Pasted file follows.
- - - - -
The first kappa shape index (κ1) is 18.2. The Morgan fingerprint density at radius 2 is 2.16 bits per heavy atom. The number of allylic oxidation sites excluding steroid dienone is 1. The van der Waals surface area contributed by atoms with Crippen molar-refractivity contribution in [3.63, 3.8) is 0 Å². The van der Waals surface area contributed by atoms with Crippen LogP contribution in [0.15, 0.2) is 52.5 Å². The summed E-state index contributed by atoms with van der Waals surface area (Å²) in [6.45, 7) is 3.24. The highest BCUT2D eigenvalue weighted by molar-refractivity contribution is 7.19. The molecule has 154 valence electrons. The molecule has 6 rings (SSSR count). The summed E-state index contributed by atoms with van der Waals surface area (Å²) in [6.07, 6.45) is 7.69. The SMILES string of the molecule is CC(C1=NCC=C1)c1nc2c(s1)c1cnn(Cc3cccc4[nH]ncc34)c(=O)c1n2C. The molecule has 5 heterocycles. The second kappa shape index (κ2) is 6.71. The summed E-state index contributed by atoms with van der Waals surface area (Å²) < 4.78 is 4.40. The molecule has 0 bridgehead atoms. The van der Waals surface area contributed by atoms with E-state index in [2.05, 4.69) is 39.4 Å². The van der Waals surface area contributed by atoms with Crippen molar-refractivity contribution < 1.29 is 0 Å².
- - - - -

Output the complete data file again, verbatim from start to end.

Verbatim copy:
The first kappa shape index (κ1) is 18.2. The Morgan fingerprint density at radius 2 is 2.16 bits per heavy atom. The number of allylic oxidation sites excluding steroid dienone is 1. The van der Waals surface area contributed by atoms with Crippen molar-refractivity contribution in [3.63, 3.8) is 0 Å². The van der Waals surface area contributed by atoms with Crippen LogP contribution in [0.15, 0.2) is 52.5 Å². The summed E-state index contributed by atoms with van der Waals surface area (Å²) in [6.45, 7) is 3.24. The highest BCUT2D eigenvalue weighted by molar-refractivity contribution is 7.19. The molecule has 154 valence electrons. The molecule has 6 rings (SSSR count). The summed E-state index contributed by atoms with van der Waals surface area (Å²) in [6.07, 6.45) is 7.69. The SMILES string of the molecule is CC(C1=NCC=C1)c1nc2c(s1)c1cnn(Cc3cccc4[nH]ncc34)c(=O)c1n2C. The molecule has 5 heterocycles. The second kappa shape index (κ2) is 6.71. The summed E-state index contributed by atoms with van der Waals surface area (Å²) < 4.78 is 4.40. The molecule has 0 bridgehead atoms. The van der Waals surface area contributed by atoms with E-state index in [2.05, 4.69) is 39.4 Å². The van der Waals surface area contributed by atoms with Crippen molar-refractivity contribution < 1.29 is 0 Å².